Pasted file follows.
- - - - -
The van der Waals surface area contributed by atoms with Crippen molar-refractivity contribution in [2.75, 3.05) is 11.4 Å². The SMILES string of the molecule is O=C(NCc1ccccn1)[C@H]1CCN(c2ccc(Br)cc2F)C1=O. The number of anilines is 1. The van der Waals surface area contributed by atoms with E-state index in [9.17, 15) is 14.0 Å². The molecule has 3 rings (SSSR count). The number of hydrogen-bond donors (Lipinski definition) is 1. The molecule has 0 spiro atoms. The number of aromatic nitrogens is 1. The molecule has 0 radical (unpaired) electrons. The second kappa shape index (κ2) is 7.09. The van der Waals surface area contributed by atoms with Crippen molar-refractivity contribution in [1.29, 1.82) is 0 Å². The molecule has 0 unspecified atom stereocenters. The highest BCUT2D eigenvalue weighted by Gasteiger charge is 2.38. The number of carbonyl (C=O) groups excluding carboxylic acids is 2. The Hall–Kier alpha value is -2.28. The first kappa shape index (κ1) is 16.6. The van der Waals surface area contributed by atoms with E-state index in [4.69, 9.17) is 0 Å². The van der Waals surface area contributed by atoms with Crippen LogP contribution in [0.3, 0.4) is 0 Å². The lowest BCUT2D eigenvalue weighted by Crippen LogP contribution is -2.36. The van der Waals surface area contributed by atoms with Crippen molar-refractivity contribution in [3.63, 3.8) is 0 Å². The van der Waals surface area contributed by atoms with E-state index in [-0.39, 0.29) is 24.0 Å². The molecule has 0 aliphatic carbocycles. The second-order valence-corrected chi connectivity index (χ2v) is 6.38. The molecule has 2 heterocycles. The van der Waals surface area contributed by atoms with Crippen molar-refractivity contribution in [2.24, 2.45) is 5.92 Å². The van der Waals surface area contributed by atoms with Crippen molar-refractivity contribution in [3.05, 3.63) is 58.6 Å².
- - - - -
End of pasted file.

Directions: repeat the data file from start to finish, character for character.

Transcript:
The van der Waals surface area contributed by atoms with Crippen molar-refractivity contribution in [2.75, 3.05) is 11.4 Å². The SMILES string of the molecule is O=C(NCc1ccccn1)[C@H]1CCN(c2ccc(Br)cc2F)C1=O. The number of anilines is 1. The van der Waals surface area contributed by atoms with E-state index in [9.17, 15) is 14.0 Å². The molecule has 3 rings (SSSR count). The number of hydrogen-bond donors (Lipinski definition) is 1. The molecule has 0 spiro atoms. The number of aromatic nitrogens is 1. The molecule has 0 radical (unpaired) electrons. The second kappa shape index (κ2) is 7.09. The van der Waals surface area contributed by atoms with Crippen molar-refractivity contribution in [1.29, 1.82) is 0 Å². The molecule has 0 unspecified atom stereocenters. The highest BCUT2D eigenvalue weighted by Gasteiger charge is 2.38. The number of carbonyl (C=O) groups excluding carboxylic acids is 2. The Hall–Kier alpha value is -2.28. The first kappa shape index (κ1) is 16.6. The van der Waals surface area contributed by atoms with E-state index in [4.69, 9.17) is 0 Å². The van der Waals surface area contributed by atoms with Crippen LogP contribution in [0.3, 0.4) is 0 Å². The lowest BCUT2D eigenvalue weighted by Crippen LogP contribution is -2.36. The van der Waals surface area contributed by atoms with Crippen molar-refractivity contribution in [3.63, 3.8) is 0 Å². The van der Waals surface area contributed by atoms with E-state index in [-0.39, 0.29) is 24.0 Å². The molecule has 0 aliphatic carbocycles. The second-order valence-corrected chi connectivity index (χ2v) is 6.38. The molecule has 2 heterocycles. The van der Waals surface area contributed by atoms with Crippen molar-refractivity contribution in [2.24, 2.45) is 5.92 Å². The van der Waals surface area contributed by atoms with Crippen molar-refractivity contribution in [3.05, 3.63) is 58.6 Å².